Fat Famers groups gather regularly in communities across the state, not just for gym sessions, but also cycling, walking, swimming, and running, often with families joining in.

Fat Farmers CEO Sally Fischer says the group is also involved in fun runs across the state.

The next generation – Edwina and Harriet Marshman from the Lower North Fat Farmers team at the City to Bay in Adelaide.

The group is now also involved in the Healthy Workers Across Industry Incentive – in collaboration with Grain Producers SA – showing the direct correlation between exercise, productivity and injury prevention.

For Ben, Fat Farmers has had a lasting impact.

“I’ve lost about 8kg or so, I couldn’t run before I started this. Now I’m running 12km in the City to Bay every year and most of us are maintaining a level of fitness year-round,” he says.

“But the social impact is the big thing – anything you can do to improve the health of local communities is a good thing, we’re losing far too many rural men particularly, to depression and suicide.”

Feature image: Some of the Fat Farmers crew Darren Stock, left, Pete Dutschke, Ben Wundersitz, Sam Johns, Bill Moloney and Nick McCauley at the Maitland gym.

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Limestone Coast’s Lifeboat program a lifesaver for community mental health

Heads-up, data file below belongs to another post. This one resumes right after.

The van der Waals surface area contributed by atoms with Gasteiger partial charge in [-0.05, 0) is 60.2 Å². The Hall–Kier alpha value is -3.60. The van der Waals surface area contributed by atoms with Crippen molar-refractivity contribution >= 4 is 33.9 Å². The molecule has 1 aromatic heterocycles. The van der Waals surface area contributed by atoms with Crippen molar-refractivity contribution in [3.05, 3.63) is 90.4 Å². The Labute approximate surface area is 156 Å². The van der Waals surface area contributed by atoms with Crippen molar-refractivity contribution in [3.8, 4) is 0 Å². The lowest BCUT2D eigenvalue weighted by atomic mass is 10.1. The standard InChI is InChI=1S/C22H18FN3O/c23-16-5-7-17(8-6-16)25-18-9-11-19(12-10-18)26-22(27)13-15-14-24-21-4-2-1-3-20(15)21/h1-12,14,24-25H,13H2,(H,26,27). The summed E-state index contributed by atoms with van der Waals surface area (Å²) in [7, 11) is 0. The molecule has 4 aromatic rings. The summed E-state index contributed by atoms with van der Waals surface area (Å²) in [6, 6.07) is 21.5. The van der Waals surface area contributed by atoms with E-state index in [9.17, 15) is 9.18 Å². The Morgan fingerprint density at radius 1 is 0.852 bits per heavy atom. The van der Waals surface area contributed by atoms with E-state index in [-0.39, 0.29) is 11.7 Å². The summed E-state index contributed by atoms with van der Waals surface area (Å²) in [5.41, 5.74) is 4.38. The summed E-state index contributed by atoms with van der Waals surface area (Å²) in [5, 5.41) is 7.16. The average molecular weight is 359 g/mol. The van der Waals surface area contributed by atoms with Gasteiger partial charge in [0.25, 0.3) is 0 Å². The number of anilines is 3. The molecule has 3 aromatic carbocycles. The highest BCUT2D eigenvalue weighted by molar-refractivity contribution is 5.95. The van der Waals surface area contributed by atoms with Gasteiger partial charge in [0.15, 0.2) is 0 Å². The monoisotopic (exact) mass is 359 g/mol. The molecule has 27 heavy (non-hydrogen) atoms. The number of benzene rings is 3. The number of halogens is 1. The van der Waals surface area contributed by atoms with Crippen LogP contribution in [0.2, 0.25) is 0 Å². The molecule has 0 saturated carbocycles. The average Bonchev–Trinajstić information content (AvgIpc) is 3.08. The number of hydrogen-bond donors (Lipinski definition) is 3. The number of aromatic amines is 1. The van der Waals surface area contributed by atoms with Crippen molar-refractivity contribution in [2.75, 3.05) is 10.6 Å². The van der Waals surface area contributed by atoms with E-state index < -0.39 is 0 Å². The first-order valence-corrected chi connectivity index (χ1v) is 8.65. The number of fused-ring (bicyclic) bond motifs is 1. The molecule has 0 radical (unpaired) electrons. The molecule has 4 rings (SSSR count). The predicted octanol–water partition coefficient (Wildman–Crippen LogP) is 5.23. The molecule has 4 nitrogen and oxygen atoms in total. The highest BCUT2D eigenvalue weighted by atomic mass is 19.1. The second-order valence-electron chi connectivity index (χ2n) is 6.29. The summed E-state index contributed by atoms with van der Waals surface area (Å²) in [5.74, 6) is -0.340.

On a Tuesday evening at Mt Gambier’s City Hall, men and women are chatting on couches as sunlight streams through the windows.

At mental health support group Lifeboat SE, formality is noticeably absent. There are more than a few laughs. You can speak if you want to or just listen.

Here, everyone’s story is different. Some have lost a family member, others have been through divorces, dealt with failing businesses or struggled with post-natal depression.

For Matthew Brookes, the public face of the Lifeboat SE group, these meetings are a way for people to break the ice about a deeply private subject.

Lifeboat SE meets every Tuesday at Mt Gambier’s City Hall. Photo by Kate Hill.

From personal experience, Matthew understands how difficult it is to ask for help when you’re in the grip of anxiety or depression.

“It’s a fact that one in five people will experience mental health issues at some stage but a lot of people just don’t want to talk about it,” Matthew says.

With a relaxed mantra of ‘come and chew the fat with a mate’, the group is taking a community approach to a serious issue affecting regional communities – mental health.